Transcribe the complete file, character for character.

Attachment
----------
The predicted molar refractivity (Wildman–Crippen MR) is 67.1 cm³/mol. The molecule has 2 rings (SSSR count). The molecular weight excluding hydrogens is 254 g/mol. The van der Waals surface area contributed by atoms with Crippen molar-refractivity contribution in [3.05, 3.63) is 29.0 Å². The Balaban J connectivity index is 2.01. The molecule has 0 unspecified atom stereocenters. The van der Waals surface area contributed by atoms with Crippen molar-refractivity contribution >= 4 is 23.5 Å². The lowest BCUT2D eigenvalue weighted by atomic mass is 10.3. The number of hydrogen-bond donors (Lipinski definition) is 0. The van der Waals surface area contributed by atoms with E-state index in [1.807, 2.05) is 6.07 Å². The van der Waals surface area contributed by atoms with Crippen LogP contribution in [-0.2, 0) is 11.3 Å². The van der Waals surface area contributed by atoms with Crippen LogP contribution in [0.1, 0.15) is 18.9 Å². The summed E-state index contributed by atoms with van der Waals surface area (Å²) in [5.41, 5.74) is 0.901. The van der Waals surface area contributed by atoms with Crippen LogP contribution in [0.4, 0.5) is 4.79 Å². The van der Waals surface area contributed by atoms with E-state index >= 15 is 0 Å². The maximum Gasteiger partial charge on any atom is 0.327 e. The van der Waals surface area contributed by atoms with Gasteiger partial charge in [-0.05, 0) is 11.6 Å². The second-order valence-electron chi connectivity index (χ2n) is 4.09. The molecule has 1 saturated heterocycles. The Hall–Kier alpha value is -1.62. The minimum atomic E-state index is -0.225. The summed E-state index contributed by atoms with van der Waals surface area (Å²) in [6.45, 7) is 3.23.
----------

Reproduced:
The predicted molar refractivity (Wildman–Crippen MR) is 67.1 cm³/mol. The molecule has 2 rings (SSSR count). The molecular weight excluding hydrogens is 254 g/mol. The van der Waals surface area contributed by atoms with Crippen molar-refractivity contribution in [3.05, 3.63) is 29.0 Å². The Balaban J connectivity index is 2.01. The molecule has 0 unspecified atom stereocenters. The van der Waals surface area contributed by atoms with Crippen molar-refractivity contribution >= 4 is 23.5 Å². The lowest BCUT2D eigenvalue weighted by atomic mass is 10.3. The number of hydrogen-bond donors (Lipinski definition) is 0. The van der Waals surface area contributed by atoms with E-state index in [1.807, 2.05) is 6.07 Å². The van der Waals surface area contributed by atoms with Crippen LogP contribution in [-0.2, 0) is 11.3 Å². The van der Waals surface area contributed by atoms with Crippen LogP contribution in [0.1, 0.15) is 18.9 Å². The summed E-state index contributed by atoms with van der Waals surface area (Å²) in [5.41, 5.74) is 0.901. The van der Waals surface area contributed by atoms with Crippen LogP contribution in [0.4, 0.5) is 4.79 Å². The van der Waals surface area contributed by atoms with E-state index >= 15 is 0 Å². The maximum Gasteiger partial charge on any atom is 0.327 e. The van der Waals surface area contributed by atoms with Gasteiger partial charge in [-0.05, 0) is 11.6 Å². The second-order valence-electron chi connectivity index (χ2n) is 4.09. The molecule has 1 saturated heterocycles. The Hall–Kier alpha value is -1.62. The minimum atomic E-state index is -0.225. The summed E-state index contributed by atoms with van der Waals surface area (Å²) in [6.45, 7) is 3.23.